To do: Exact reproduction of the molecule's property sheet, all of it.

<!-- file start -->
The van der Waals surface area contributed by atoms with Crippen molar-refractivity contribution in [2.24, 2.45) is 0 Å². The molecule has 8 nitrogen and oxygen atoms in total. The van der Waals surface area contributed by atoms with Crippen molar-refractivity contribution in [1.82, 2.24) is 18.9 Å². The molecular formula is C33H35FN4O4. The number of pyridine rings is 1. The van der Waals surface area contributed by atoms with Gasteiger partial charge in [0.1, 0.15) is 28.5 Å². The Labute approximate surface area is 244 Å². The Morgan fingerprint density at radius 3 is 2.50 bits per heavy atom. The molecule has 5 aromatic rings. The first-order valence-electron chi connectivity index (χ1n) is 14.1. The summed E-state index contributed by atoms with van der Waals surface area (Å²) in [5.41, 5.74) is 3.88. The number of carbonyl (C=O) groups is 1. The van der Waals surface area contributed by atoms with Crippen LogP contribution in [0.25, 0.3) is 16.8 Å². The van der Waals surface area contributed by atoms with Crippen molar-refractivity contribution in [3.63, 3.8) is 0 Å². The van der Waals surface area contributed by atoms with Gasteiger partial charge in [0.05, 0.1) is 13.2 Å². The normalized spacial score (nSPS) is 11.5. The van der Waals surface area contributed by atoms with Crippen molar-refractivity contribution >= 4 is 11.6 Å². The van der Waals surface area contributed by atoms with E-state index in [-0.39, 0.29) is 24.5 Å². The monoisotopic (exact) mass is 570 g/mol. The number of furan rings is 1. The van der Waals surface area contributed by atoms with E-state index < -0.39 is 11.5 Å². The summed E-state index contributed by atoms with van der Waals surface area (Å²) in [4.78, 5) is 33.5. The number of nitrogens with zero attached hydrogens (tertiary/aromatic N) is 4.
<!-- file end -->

The van der Waals surface area contributed by atoms with Crippen molar-refractivity contribution in [2.24, 2.45) is 0 Å². The molecule has 8 nitrogen and oxygen atoms in total. The van der Waals surface area contributed by atoms with Crippen molar-refractivity contribution in [1.82, 2.24) is 18.9 Å². The molecular formula is C33H35FN4O4. The number of pyridine rings is 1. The van der Waals surface area contributed by atoms with Gasteiger partial charge in [0.1, 0.15) is 28.5 Å². The Labute approximate surface area is 244 Å². The Morgan fingerprint density at radius 3 is 2.50 bits per heavy atom. The molecule has 5 aromatic rings. The first-order valence-electron chi connectivity index (χ1n) is 14.1. The summed E-state index contributed by atoms with van der Waals surface area (Å²) in [5.41, 5.74) is 3.88. The number of carbonyl (C=O) groups is 1. The van der Waals surface area contributed by atoms with Crippen LogP contribution in [0.25, 0.3) is 16.8 Å². The van der Waals surface area contributed by atoms with Crippen molar-refractivity contribution in [3.63, 3.8) is 0 Å². The van der Waals surface area contributed by atoms with Gasteiger partial charge in [0.05, 0.1) is 13.2 Å². The normalized spacial score (nSPS) is 11.5. The van der Waals surface area contributed by atoms with Crippen molar-refractivity contribution >= 4 is 11.6 Å². The van der Waals surface area contributed by atoms with E-state index in [-0.39, 0.29) is 24.5 Å². The monoisotopic (exact) mass is 570 g/mol. The number of furan rings is 1. The van der Waals surface area contributed by atoms with E-state index < -0.39 is 11.5 Å². The summed E-state index contributed by atoms with van der Waals surface area (Å²) in [4.78, 5) is 33.5. The number of nitrogens with zero attached hydrogens (tertiary/aromatic N) is 4.